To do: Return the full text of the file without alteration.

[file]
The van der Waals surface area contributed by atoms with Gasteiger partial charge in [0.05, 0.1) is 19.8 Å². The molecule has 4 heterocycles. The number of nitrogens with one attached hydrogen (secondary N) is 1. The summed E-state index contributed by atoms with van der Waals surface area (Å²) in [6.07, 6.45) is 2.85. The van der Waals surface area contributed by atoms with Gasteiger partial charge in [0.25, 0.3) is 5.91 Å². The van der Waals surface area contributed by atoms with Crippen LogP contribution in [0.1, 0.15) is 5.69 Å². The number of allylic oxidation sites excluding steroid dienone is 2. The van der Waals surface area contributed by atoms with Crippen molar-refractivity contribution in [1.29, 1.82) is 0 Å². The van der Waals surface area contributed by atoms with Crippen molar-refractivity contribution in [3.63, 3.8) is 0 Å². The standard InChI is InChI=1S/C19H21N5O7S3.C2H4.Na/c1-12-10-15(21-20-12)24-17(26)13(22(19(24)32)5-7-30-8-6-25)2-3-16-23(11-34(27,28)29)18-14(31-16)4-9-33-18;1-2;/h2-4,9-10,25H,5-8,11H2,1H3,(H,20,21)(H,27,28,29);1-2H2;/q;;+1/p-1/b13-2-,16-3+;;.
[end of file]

The van der Waals surface area contributed by atoms with Gasteiger partial charge in [0.05, 0.1) is 19.8 Å². The molecule has 4 heterocycles. The number of nitrogens with one attached hydrogen (secondary N) is 1. The summed E-state index contributed by atoms with van der Waals surface area (Å²) in [6.07, 6.45) is 2.85. The van der Waals surface area contributed by atoms with Gasteiger partial charge in [0.25, 0.3) is 5.91 Å². The van der Waals surface area contributed by atoms with Crippen LogP contribution in [0.1, 0.15) is 5.69 Å². The number of allylic oxidation sites excluding steroid dienone is 2. The van der Waals surface area contributed by atoms with Crippen molar-refractivity contribution in [1.29, 1.82) is 0 Å². The van der Waals surface area contributed by atoms with Crippen molar-refractivity contribution in [3.63, 3.8) is 0 Å². The standard InChI is InChI=1S/C19H21N5O7S3.C2H4.Na/c1-12-10-15(21-20-12)24-17(26)13(22(19(24)32)5-7-30-8-6-25)2-3-16-23(11-34(27,28)29)18-14(31-16)4-9-33-18;1-2;/h2-4,9-10,25H,5-8,11H2,1H3,(H,20,21)(H,27,28,29);1-2H2;/q;;+1/p-1/b13-2-,16-3+;;.